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Of Mice and Men by John Steinbeck

July 8, 2012

And here, I spit on one of the most beloved classics in American Literature. I read this book a few months ago and wrote a review on the back of some kid’s assignment I plucked out of a recycling bin. (Substitute teaching is quite glam, remember.) I got insanely busy between jobs and never came here to publish the review. I figure now is a great time, that way I can stick this book in the Free box sitting in our driveway. (But will it go as fast as the Episode III: Revenge of the Sith Burger King crowns?)

Of Mice and Men starts in Depression-era California. Steinbeck sets quite a scene: desperation, heat, and frustation surround and swallow our main characters. You can’t help but love Lennie and George. Lennie, the huge oaf, who can crush another man’s fist in his paw without even trying. George, who takes his unofficial ward with him to every job. George is a fast talker and a big dreamer, but for some reason he remains committed to keeping Lennie around. You pity Lennie as you might those people you know with developmental disabilities: does he realize how different he is, and how hard he has it? So you thank George for giving him a semblance of a normal life. They travel the California country doing odd jobs. Moving from place to place, for $50 a month, they labor for a bit before Lennie inadvertently gets them in trouble, forcing them to flee to another ranch.

When we become acquainted with them, they are getting hired onto a ranch that seems to be a good prospect: decent owner, decent cabinmates, and a co-worker Candy who has some money saved. The three of them plan to head out and buy some land after a month’s wages are saved. George is the brains, Lennie’s the brawn, and the one-handed Candy is capable of menial tasks such as sweeping. It’s the idea of having their own space—and of having rabbits, for Lennie. That’s all he really wants, are some small cuddly creatures to love. He just loves to pet soft things. (Often to a disasterous degree, sadly.)

The love story between George and Lennie is something to applaud; it seems to be a realistic look at what it’s like to look after, and be frustrated with, a developmentally-disabled adult. And by “love,” I don’t mean romance; the two men are like brothers, although they aren’t. George resents Lennie at times, but he also brings him into his big dreams.

However, I have some issues with  this book that make it hard for me to recommend as relevant. In 1935 when it was written, it may have been commonplace to call every black guy the n-word for no reason. Every woman who wore makeup was a tart. Developmentally disabled folk all had massive amounts of retard strength*. If it were written and published today, we’d trash it for being rife with caricature. The fact that it has beautiful imagery, a few realistic [male] characters, and a sweet core doesn’t make this a must-read.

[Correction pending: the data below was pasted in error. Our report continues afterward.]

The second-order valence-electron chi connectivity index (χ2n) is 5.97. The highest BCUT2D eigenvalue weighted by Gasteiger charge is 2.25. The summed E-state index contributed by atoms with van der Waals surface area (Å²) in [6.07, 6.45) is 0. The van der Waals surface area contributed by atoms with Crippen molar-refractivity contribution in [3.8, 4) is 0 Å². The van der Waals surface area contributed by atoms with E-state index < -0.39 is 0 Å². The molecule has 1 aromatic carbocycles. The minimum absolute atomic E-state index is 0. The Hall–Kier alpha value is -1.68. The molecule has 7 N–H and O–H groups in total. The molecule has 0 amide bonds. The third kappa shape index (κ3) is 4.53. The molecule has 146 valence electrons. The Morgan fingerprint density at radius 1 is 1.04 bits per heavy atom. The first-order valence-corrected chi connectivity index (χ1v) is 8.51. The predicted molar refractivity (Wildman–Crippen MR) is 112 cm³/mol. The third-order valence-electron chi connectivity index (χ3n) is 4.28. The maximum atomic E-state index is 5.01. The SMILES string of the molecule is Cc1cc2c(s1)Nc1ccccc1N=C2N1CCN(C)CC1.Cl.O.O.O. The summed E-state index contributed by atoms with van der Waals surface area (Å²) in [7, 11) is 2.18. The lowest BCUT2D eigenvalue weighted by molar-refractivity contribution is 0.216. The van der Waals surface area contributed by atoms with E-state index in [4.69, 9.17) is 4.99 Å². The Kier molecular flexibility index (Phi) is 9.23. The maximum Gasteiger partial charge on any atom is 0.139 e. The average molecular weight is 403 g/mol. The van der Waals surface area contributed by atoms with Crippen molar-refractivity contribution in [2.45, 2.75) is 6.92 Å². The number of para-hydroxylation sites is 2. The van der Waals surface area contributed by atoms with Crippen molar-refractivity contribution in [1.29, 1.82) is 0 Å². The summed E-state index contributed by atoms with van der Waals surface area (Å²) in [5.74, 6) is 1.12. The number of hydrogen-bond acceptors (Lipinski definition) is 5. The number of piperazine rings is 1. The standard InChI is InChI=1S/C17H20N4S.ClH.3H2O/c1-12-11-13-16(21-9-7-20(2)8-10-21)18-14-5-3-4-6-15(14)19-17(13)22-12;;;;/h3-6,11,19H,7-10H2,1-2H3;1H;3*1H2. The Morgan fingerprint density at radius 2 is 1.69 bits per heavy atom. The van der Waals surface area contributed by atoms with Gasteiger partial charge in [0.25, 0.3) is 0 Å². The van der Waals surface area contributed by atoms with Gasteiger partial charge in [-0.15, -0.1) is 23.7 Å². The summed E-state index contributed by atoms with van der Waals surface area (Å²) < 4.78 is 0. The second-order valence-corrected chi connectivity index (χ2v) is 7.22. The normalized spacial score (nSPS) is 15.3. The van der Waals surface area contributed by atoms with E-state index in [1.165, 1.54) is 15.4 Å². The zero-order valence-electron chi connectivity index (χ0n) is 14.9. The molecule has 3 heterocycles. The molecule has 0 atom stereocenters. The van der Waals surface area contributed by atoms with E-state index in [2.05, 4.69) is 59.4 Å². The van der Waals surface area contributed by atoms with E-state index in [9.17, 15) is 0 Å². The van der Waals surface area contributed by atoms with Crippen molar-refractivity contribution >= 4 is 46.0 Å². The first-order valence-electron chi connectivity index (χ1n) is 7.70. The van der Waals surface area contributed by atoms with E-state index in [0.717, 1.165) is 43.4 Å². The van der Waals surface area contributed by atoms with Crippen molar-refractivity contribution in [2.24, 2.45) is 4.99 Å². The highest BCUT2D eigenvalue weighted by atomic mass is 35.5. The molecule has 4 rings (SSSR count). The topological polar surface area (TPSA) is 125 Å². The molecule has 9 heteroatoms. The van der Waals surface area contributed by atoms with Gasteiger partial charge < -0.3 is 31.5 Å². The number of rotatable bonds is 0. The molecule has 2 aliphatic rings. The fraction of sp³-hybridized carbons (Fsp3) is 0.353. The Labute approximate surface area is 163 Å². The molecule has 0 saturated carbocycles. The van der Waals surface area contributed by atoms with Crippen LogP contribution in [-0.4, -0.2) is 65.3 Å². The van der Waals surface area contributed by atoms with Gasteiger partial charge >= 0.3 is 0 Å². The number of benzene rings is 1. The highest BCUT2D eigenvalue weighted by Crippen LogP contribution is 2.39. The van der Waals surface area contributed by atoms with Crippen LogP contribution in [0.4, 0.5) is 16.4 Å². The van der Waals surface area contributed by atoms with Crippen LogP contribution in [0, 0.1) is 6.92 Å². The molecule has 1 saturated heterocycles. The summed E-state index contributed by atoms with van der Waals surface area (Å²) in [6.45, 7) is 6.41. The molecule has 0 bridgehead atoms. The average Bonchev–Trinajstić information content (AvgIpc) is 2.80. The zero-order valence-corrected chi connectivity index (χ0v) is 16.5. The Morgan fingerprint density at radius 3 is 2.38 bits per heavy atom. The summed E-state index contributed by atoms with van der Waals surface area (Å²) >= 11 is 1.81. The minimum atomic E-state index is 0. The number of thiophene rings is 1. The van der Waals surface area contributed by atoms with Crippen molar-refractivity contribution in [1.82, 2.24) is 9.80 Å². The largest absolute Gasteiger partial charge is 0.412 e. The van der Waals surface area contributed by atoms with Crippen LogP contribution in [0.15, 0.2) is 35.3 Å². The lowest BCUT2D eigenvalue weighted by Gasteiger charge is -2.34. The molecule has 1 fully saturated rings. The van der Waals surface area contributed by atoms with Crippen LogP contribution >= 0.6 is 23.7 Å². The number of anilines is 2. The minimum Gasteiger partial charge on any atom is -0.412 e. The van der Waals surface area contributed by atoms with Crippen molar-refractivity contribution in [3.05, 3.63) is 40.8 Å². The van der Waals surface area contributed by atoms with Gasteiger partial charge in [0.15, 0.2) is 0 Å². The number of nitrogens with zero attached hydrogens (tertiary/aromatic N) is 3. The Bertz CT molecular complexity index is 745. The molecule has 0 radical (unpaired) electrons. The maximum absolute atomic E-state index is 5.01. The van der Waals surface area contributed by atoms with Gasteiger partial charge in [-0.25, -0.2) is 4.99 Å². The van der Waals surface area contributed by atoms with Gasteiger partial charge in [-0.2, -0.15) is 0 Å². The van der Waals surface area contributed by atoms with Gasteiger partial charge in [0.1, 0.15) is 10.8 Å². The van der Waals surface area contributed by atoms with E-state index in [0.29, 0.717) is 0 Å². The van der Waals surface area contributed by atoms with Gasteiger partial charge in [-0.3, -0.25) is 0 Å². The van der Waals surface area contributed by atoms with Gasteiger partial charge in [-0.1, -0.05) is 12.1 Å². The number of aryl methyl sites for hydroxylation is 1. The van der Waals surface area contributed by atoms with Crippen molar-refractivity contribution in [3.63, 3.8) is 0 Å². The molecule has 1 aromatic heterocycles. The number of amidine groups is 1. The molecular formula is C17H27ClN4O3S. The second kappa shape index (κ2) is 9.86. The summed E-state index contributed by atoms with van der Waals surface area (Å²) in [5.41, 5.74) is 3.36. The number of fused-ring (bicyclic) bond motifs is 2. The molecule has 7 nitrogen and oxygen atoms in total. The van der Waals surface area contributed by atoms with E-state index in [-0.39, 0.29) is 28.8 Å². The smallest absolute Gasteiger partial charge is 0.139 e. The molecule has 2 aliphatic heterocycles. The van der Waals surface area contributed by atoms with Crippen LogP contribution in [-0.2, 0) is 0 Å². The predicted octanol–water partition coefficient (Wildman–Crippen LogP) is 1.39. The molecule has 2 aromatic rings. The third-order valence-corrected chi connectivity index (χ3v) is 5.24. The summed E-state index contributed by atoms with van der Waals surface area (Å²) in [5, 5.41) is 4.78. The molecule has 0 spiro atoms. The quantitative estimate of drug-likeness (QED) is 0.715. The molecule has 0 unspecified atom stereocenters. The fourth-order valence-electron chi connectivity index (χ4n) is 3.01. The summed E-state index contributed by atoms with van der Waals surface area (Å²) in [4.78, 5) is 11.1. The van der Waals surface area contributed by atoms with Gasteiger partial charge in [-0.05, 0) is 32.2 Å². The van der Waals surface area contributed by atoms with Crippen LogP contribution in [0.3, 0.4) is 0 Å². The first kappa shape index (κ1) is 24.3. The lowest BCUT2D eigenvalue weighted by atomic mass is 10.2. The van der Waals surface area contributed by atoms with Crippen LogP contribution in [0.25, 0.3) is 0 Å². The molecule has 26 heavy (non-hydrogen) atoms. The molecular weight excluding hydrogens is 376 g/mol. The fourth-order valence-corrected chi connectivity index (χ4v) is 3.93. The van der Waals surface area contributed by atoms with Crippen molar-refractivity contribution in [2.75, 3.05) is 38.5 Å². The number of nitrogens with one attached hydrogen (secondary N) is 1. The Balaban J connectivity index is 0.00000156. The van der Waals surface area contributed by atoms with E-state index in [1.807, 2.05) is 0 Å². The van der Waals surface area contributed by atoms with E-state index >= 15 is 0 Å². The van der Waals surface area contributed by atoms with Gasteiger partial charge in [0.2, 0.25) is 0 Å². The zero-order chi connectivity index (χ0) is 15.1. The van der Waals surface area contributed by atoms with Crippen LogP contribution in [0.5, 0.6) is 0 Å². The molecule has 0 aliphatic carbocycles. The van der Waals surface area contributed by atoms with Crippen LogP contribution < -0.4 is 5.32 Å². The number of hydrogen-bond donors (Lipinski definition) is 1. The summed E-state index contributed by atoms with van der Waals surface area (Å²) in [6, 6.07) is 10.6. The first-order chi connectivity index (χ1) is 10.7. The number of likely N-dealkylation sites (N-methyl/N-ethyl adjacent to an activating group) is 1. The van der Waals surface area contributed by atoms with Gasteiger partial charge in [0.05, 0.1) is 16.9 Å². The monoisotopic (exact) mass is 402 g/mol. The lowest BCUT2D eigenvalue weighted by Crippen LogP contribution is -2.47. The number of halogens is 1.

Don’t get me started on female characters. (Is it a Steinbeck thing? When I read East of Eden that was my biggest issue. His women’s personalities are paper-thin. His creation Cathy/Kate couldn’t reach evil greatness because her sons were her weakness. C’mon. If you’re going to write an evil bitch, give us a break and make her evil through-and-through, not subject to maternal Kryptonite.) Anyway, Of Mice and Men contains two female characters: Aunt Clara and Curley’s wife. We don’t see much of the former, and the latter, you get the feeling she got all she had coming to her because she wore makeup and was a flirt. I suppose my 1955 printing of the book followed that thought, as the cover states it’s a “strong, beautiful novel of the love between two lonely men, and the wanton girl who destroyed them both.” If you read it, you’ll say, “Curley’s wife, the wanton girl, is really responsible for all this carnage? Even her own death, merely for wearing makeup and talking suggestively behind her jackass-of-a-husband’s back? Give me a break.”

Maybe recent pressings let that description go. But I can’t. The novel is so bent on blaming female sexuality for every problem that I can’t take it seriously, classic or not. Some people read classics and defend them with, “Well, that’s just how it was at the time,” to which I have to answer, “but not every woman in classic literature is written like that. Why did this author take such an easy way out? Frakking Shakespeare didn’t write his female characters like that.” Then I doff my English-major hat and come back down to reality, and remember it doesn’t matter. It’s just a book, KK.

Recommend: Not as a course of study. It’s a quick read with some tear-jerking scenes, but I can’t get over how vivid the main characters are at the expense of women and racial minorities. I would recommend one read it to fulfill canonical requirements, though.

KK

*the idea perpetrated by many that developmentally disabled persons make up for brawn what they lack in intelligence. Google it if you haven’t heard of this, and you’ll be shocked/ashamed at how people subscribe to this idea and then denigrate others. There may be some truth to it, but that’s more likely related to impulse control or something. I can’t say I’ve studied it, nor am I a medical doctor. However, there is a hilarious Strangers With Candy episode that addresses it. That show, guys.

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2 Comments leave one →
  1. July 9, 2012 8:15 am

    Steinbeck has let me down before an this was no exception! I agree with you! How much makeup does a woman have to wear to warrant a death and decades of blame?

    • July 9, 2012 8:18 am

      We certainly wear more than enough, according to his standards.

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